Steamship Authority Board Interviews Strong Field of Finalists for CEO Position

Gazette Senior Writer

The key to success for the Steamship Authority, a Coast Guard admiral said yesterday, is to be clear in its own vision.

"I would set the vision for the organization," said Rear Adm. George Naccara. "But I also need to know what the board expects from me - what is your long-term vision?"

The comments came during an interview yesterday morning with Mr. Naccara, one of five finalists for the job of chief executive officer at the public boat line.

The other finalists are John O'Brien, the outgoing CEO of the Cape Cod Chamber of Commerce; Jean-Ives Ghazi, a ferry business entrepreneur; Carolyn Kiley Moore, a marine consultant, and Thaddeus Jankowski, deputy city manager for the city of Portsmouth, N.H.

At a special meeting held Thursday morning in Woods Hole, the SSA board of governors began two days of interviews with the candidates for the CEO spot. Mr. Naccara, Ms. Moore and Mr. Ghazi were interviewed yesterday. Mr. O'Brien and Mr. Jankowski will be interviewed today.

Wearing the crisp blue and gold uniform of a rear admiral, Mr. Naccara talked about his background as commander of the Coast Guard first district, which includes New England, New York and New Jersey. He has been in the Coast Guard for 33 years.

Ms. Moore's background includes management work for Bay State Cruises and Fox Navigation. She spoke of her experience in developing and marketing high-speed ferry programs.

Mr. Ghazi was interviewed too late for the Gazette deadline, but board members said later that he had an excellent interview.

The governors asked an array of questions on topics ranging from financial management to consensus building to public relations.

"How do you feel about that camera over there?" Falmouth financial advisory board member Eric Asendorf asked Mr. Naccara, pointing to a camera for a local television station.

"I am not troubled by that at all," Mr. Naccara replied evenly.

The board could vote on the selection as early as today, but Mr. Robbins said yesterday he doubted that the vote would take place so quickly, given the high caliber of the candidates so far. Mr. Robbins said he was extremely impressed with all three candidates.

"After the interviews today, I think it is fair to say that this is probably going to take some more deliberation. Unless somebody floats to the top in the next 24 hours and the choice becomes clear, I would say that we are likely to take some more time to talk about this," he said.

The top post at the SSA has been vacant since early September, when general manager Armand Tiberio left after six years to accept a job in his native Washington state. He announced his resignation late last summer, during a turbulent period at the boat line following a failed eight-month campaign to develop a new service model. That campaign was led by Mr. Tiberio and J.B. Riggs Parker, the controversial Vineyard boat line governor who was not reappointed by the Dukes County Commission in a close vote in early December.

Mr. Parker attended the interviews as a spectator yesterday, sitting alongside Dukes County commissioners Dan Flynn and Leonard Jason Jr. It was his first public appearance since the commission voted 4-3 to replace him with Kathryn A. Roessel.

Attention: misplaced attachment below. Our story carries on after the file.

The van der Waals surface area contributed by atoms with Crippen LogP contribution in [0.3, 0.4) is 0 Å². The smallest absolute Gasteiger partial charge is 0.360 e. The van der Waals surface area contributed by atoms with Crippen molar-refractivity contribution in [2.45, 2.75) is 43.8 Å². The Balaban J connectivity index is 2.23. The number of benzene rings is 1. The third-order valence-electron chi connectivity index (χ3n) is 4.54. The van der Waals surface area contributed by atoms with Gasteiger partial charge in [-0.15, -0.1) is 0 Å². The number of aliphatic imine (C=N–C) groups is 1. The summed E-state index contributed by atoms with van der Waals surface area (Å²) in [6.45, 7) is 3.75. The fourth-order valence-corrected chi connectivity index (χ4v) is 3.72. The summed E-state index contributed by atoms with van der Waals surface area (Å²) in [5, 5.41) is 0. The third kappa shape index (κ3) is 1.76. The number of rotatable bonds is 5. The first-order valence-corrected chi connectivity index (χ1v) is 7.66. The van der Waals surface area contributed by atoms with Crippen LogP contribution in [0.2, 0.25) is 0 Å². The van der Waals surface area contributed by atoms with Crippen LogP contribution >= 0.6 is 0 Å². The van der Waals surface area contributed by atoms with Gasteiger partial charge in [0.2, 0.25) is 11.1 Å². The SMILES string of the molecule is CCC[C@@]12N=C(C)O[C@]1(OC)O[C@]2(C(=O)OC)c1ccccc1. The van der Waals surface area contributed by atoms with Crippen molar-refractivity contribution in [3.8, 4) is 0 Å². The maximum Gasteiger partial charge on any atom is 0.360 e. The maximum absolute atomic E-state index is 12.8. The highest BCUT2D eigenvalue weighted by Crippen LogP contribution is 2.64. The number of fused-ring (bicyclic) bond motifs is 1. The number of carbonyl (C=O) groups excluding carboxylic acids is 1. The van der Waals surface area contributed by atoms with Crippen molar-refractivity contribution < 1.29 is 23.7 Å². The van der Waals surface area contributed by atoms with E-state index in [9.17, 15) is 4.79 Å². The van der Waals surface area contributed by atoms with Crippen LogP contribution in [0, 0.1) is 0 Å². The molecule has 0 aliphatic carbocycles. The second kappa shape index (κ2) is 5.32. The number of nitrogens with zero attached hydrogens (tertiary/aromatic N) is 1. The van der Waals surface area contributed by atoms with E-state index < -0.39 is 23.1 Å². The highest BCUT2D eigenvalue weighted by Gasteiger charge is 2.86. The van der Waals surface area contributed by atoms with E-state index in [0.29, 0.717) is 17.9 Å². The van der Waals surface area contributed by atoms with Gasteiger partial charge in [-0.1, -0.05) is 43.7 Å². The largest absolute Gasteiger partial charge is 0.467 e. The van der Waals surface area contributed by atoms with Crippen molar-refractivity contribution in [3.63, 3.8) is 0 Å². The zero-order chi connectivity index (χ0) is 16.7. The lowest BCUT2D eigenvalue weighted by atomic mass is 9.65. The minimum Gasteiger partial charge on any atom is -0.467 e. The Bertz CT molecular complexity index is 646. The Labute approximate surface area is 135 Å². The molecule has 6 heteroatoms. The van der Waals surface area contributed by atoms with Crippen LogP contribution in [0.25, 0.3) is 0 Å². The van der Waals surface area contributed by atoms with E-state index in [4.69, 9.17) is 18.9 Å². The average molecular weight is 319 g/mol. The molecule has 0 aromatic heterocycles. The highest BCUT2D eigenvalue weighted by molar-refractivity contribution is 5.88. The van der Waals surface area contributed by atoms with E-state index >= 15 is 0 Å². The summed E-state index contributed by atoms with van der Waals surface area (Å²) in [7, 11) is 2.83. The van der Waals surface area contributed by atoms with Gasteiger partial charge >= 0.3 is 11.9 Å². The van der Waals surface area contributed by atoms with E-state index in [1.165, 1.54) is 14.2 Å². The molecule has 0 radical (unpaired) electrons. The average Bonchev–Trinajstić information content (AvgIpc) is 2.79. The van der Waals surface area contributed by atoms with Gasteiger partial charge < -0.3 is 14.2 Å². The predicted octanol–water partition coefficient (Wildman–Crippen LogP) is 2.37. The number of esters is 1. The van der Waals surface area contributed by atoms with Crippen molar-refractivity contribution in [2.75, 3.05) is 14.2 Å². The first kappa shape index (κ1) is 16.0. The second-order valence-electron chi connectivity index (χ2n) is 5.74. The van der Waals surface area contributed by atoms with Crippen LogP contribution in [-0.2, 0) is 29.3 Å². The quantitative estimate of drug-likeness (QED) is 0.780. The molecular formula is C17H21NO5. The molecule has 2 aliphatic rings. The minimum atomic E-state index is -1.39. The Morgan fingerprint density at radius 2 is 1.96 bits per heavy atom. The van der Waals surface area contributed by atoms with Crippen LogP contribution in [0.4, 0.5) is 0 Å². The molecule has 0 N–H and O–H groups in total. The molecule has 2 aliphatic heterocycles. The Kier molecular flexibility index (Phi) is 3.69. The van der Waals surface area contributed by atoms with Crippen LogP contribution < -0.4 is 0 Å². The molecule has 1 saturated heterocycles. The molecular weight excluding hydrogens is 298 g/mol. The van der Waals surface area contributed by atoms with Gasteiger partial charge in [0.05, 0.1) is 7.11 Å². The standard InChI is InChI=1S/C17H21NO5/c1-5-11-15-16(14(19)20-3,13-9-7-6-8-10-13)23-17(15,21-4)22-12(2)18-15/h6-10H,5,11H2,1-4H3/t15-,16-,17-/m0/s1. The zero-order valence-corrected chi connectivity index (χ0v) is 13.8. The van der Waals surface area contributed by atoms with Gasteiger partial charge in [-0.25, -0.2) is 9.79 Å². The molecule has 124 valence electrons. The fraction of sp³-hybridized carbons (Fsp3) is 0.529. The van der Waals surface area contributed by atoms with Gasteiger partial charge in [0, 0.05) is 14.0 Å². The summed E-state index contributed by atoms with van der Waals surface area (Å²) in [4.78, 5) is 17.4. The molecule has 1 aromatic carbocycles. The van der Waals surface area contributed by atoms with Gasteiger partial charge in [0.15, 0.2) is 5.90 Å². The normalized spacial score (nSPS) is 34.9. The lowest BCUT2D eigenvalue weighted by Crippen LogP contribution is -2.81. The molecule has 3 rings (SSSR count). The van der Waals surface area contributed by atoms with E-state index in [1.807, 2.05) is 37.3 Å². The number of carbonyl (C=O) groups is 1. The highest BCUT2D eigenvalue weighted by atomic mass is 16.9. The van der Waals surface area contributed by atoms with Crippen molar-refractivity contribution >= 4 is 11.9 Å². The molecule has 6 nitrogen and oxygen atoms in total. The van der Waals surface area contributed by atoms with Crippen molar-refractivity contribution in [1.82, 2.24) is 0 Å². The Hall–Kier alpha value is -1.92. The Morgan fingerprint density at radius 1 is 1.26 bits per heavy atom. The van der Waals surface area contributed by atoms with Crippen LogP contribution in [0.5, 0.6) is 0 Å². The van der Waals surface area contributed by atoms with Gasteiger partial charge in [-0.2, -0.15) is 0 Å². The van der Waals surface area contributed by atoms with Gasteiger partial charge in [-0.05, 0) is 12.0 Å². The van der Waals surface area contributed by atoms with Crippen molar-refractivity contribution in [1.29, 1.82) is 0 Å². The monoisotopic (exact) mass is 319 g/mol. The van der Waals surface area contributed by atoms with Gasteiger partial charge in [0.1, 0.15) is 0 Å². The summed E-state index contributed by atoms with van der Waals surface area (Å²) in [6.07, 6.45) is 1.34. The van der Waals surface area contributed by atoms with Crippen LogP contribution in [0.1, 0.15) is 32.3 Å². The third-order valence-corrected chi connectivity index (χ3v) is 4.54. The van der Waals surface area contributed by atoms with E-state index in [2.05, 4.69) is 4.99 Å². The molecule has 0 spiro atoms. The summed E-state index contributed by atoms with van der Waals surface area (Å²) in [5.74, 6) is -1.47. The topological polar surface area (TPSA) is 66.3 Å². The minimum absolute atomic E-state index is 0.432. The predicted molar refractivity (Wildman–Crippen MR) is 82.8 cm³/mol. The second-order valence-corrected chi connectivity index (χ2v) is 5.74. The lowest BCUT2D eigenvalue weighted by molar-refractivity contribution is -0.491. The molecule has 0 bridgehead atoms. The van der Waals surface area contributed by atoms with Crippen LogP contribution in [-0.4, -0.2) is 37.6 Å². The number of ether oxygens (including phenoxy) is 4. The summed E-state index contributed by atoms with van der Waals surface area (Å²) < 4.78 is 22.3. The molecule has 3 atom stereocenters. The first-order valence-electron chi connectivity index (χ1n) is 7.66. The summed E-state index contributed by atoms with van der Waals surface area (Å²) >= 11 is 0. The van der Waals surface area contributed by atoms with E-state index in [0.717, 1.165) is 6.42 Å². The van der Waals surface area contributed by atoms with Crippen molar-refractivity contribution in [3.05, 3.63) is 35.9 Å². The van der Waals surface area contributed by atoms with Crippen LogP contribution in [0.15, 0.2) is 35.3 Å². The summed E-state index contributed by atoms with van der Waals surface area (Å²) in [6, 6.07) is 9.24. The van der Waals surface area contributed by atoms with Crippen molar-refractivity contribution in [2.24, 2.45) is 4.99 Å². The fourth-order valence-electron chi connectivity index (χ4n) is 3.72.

A formal search has been under way for a new chief executive since last August, when the boat line board voted to hire Executive Resources International to lead the search for Mr. Tiberio's replacement. Acting partly on the recommendation of John Jay - the managing director of the headhunting firm who has led the search - the board voted to upgrade the job title from general manager to chief executive officer. The salary for the position is pegged at about $109,000.

Mr. Jay said yesterday that the search screening process included interviews with some 150 people.

At its regular meeting last month, the boat line board went into executive session to read and discuss the resumes of 10 semifinalists. The five finalists were announced early this week. On the advice of boat line general counsel Steven Sayers, the resumes for the finalists will not be released publicly until the interviews are completed.

The interview session was attended by Mr. Robbins, Ms. Roessel, Nantucket governor Grace Grossman, Mr. Asendorf and Steve Tornovish, the financial advisory board member from Nantucket. Robert Murphy, the Vineyard member of the financial advisory board, did not attend the interview session.

Mr. Murphy could not be reached for comment, but one press account yesterday reported that he was unable to attend the sessions because of a previous commitment. The newspaper story also reported that Mr. Murphy was highly critical of what he described as a hurried interview process.

Yesterday Mr. Robbins countered any notion that the process was a rush job.

"I think we are just expediting what has been going on for the last several months - and I would not even use the word expedited, really," he said.

Mr. Robbins said the boat line began the search process late in the summer but was diverted this fall by the swirl of divisive politics around plans for a pilot high-speed ferry project between New Bedford and the Vineyard.

New Bedford city officials pulled the plug on the project after Mr. Parker was not reappointed.

In the last month a new calm has settled over the SSA board as the members turn their attention back to the business of running the boat line.

"There has been a great diversion and now are able to focus on the executive search," Mr. Robbins said. "We've got great candidates, so there was no reason to delay getting them in here for interviews."